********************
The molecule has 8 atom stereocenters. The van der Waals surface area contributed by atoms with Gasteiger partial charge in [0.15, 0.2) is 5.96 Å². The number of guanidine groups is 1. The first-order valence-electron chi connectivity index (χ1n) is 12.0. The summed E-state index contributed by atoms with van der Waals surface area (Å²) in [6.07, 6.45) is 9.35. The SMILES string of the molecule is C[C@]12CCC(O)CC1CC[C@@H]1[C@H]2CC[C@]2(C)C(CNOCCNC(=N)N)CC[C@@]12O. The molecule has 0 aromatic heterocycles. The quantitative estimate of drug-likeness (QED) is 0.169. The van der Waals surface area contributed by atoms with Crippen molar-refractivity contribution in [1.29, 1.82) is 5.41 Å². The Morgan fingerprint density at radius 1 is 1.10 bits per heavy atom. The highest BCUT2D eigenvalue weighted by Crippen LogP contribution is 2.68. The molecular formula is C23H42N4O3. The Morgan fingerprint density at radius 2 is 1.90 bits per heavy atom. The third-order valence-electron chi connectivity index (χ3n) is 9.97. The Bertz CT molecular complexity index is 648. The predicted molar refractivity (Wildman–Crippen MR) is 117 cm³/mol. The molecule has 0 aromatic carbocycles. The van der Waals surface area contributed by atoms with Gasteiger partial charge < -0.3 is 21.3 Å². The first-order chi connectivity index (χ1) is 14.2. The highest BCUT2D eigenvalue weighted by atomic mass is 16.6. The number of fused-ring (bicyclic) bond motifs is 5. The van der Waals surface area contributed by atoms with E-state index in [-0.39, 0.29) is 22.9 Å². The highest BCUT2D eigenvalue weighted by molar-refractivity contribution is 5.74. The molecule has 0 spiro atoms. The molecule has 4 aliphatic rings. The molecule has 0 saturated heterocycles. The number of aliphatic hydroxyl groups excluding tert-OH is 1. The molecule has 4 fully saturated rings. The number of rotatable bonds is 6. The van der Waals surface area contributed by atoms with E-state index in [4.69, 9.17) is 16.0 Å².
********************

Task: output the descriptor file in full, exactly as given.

The molecule has 8 atom stereocenters. The van der Waals surface area contributed by atoms with Gasteiger partial charge in [0.15, 0.2) is 5.96 Å². The number of guanidine groups is 1. The first-order valence-electron chi connectivity index (χ1n) is 12.0. The summed E-state index contributed by atoms with van der Waals surface area (Å²) in [6.07, 6.45) is 9.35. The SMILES string of the molecule is C[C@]12CCC(O)CC1CC[C@@H]1[C@H]2CC[C@]2(C)C(CNOCCNC(=N)N)CC[C@@]12O. The molecule has 0 aromatic heterocycles. The quantitative estimate of drug-likeness (QED) is 0.169. The van der Waals surface area contributed by atoms with Crippen molar-refractivity contribution in [1.29, 1.82) is 5.41 Å². The Morgan fingerprint density at radius 1 is 1.10 bits per heavy atom. The highest BCUT2D eigenvalue weighted by Crippen LogP contribution is 2.68. The molecular formula is C23H42N4O3. The Morgan fingerprint density at radius 2 is 1.90 bits per heavy atom. The third-order valence-electron chi connectivity index (χ3n) is 9.97. The Bertz CT molecular complexity index is 648. The predicted molar refractivity (Wildman–Crippen MR) is 117 cm³/mol. The molecule has 0 aromatic carbocycles. The van der Waals surface area contributed by atoms with Gasteiger partial charge < -0.3 is 21.3 Å². The first-order chi connectivity index (χ1) is 14.2. The highest BCUT2D eigenvalue weighted by atomic mass is 16.6. The number of fused-ring (bicyclic) bond motifs is 5. The van der Waals surface area contributed by atoms with E-state index in [-0.39, 0.29) is 22.9 Å². The highest BCUT2D eigenvalue weighted by molar-refractivity contribution is 5.74. The molecule has 0 spiro atoms. The molecule has 4 aliphatic rings. The molecule has 0 saturated heterocycles. The number of aliphatic hydroxyl groups excluding tert-OH is 1. The molecule has 4 fully saturated rings. The number of rotatable bonds is 6. The van der Waals surface area contributed by atoms with E-state index in [4.69, 9.17) is 16.0 Å².